By  on March 25, 2010

English actor Eddie Redmayne plays the role of fashion mannequin very well. His angular bone structure and long, lean frame are catnip for photo studio lighting and slim-cut designs from the likes of Thom Browne, Prada and Gucci. And his comfort in front of the camera — mussing his own hair, pushing up his own sleeves, slouching into his own un-posey poses — leaves the stylist and groomer on the set of a recent shoot with enough time to leisurely enjoy their breakfasts (while he, in good form, consumes only a latte and a Diet Coke).

“Oh my god, Eddie, you could be a model,” teases a fashion editor.

“F--k you,” Redmayne shoots back with a grin.

No matter how good his performance is, it’s clear Redmayne doesn’t hanker after a mannequin’s life.

“I’ve been pouting hard,” says Redmayne, after the shoot has wrapped, clearly no longer in fashion mode as he devours a Big Mac-size ham and cheese sandwich.

Though he’s had a crack at modeling before — a “hilariously unsuccessful” stint with an agency in college to make extra pocket money; a spot in the spring 2008 Burberry ad campaign — it is the acting world that has occupied him.

Redmayne’s current focus is his Broadway debut in John Logan’s “Red,” which had a hit run at London’s Donmar Warehouse last year and opens at the John Golden Theatre on April 1. (Earlier this week, Redmayne picked up an Olivier award for his performance in the London production.) The play zeroes in on Mark Rothko (Alfred Molina) circa 1958 to 1960, the period during which he was painting the famed Seagram murals, commissioned by Philip Johnson for his Four Seasons restaurant. Set in Rothko’s dark, dungeonlike Bowery studio, “Red” pits the famed artist against a young, initially lightweight assistant Ken (Redmayne) in a 90-minute theatrical boxing match that has the two men duking it out over topics from Nietzsche’s aesthetic philosophy to the rise of the Pop Art movement.

For Redmayne, who read art history at Cambridge, “Red” has proven to be a serendipitous marriage of his two early passions.

“It’s everything that I’m interested in about art — the physical aspects of the creation of art, but also whether art matters, which is something I spent three years doing a degree in, so I believe it matters, clearly,” says the actor, who was born red-green color blind. “Because it’s an American play about a quintessentially New York artist, bringing it back to the city where it takes place is, as a Brit, kind of a daunting notion.”

Understandably so, though, according to his director, Michael Grandage, Redmayne has little to fear.

“Eddie’s process is forensic, which is great for me. He needs to access the emotion in order to be able to deliver it and he searches for ways into his character in a very quiet, methodical way,” says Grandage of his star. “He’s a joy to direct in that respect. He shouts for help, takes lots of guidance and is hugely collaborative.”

Indeed, Redmayne and Molina studied together with a scenic artist to learn how to stretch canvases, staple them to frames and prime them, all of which they do onstage. But when it came to the acting component, Molina claims he had very little to teach his younger co-star.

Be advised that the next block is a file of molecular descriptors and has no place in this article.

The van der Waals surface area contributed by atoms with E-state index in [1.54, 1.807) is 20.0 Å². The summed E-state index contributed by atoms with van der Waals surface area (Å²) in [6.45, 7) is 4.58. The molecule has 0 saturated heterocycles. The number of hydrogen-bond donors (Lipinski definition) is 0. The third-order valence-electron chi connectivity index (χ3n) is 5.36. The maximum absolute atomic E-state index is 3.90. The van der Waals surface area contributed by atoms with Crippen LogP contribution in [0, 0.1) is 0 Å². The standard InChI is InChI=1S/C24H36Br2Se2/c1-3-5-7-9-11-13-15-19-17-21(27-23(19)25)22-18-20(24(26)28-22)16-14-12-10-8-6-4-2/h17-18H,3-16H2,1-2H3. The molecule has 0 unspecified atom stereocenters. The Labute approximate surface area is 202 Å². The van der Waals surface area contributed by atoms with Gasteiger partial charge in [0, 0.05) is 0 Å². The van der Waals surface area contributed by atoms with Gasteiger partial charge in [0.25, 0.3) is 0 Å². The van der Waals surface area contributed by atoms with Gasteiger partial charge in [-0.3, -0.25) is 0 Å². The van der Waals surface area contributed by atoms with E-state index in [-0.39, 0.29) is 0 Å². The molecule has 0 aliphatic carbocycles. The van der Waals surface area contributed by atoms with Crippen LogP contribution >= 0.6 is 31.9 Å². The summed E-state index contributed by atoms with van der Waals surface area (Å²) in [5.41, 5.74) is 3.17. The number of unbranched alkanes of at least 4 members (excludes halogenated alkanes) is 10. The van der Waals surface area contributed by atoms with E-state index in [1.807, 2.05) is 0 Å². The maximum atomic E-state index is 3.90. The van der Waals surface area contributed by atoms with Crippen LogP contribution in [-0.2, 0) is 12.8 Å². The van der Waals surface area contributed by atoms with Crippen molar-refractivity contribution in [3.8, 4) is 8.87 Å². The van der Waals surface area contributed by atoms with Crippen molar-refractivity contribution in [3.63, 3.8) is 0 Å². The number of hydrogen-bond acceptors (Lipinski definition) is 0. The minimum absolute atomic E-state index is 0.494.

“My only contribution to his education was to alert him to what he might expect when we took the play to New York. And having been here before, I was able to point him in the right direction of some really good pizza,” he says. “Eddie’s obvious good looks are matched by a talent and a grasp of the craft of acting that are both spectacular to witness in a young actor. I was nowhere near as developed an actor at his age.”

Born and raised in London, Redmayne, 28, grew up one of five kids (two of them half-siblings) to a corporate banker father and relocation worker mother. He was drawn to both the visual and performing arts while at Eton College, but decided before university that his talents lay with the latter.

“The more I studied history of art…you realize how much you have to learn and how pathetic your little sketch is in comparison to what’s gone on before you,” he says. “I quickly moved into theater.”

He opted out of drama school in favor of Cambridge and got his professional start when Mark Rylance handpicked him to play Viola in the 2002, 400th-anniversary production of “Twelfth Night.” He has gone on to add a wide range of stage and screen roles to his repertoire, including the gay son of an adulterous father in a West End production of Edward Albee’s “The Goat, or Who Is Sylvia?,” an assassin in the film “Elizabeth: The Golden Age” and the troubled (and homicidal) Antony Baekeland in the movie “Savage Grace.” If there’s any common thread to be found in his work, it’s the sheer variety of oddball characters he’s managed to channel.

“I don’t know if it’s because once you start the ball rolling people are like, ‘Oh, right, we need an incest, gay, New Yorker — let’s ask Eddie if he’s available,’” says Redmayne. “I think with acting, a lot comes down to the way you look. I’m sort of a freckly, skinny, quasi-ginger.…I don’t fit every casting type.”

That said, Redmayne seems adept at moving easily from a more modern character, such as Ken in “Red,” to deeply period fare. Take, for instance, his upcoming projects: He’ll appear as a master builder in the TV miniseries “The Pillars of the Earth” and, later this year, as a monk in the British film “Black Death.”

“It was one of the most hilarious moments with my agent,” he says. “He called up and went, ‘There’s a film. It’s called the ‘Black Death.’ It’s about the plague. It’s very dark.’ And I went, ‘No f--king s--t, Sherlock! It’s not exactly a rom-com, is it?’”

Nevertheless, he was more than game.

“I’ve had a year of being covered in mud and now I’m covered in red paint every day,” says Redmayne with a laugh. “I feel like I’ve spent more of the past year in a shower than I have doing anything else.”

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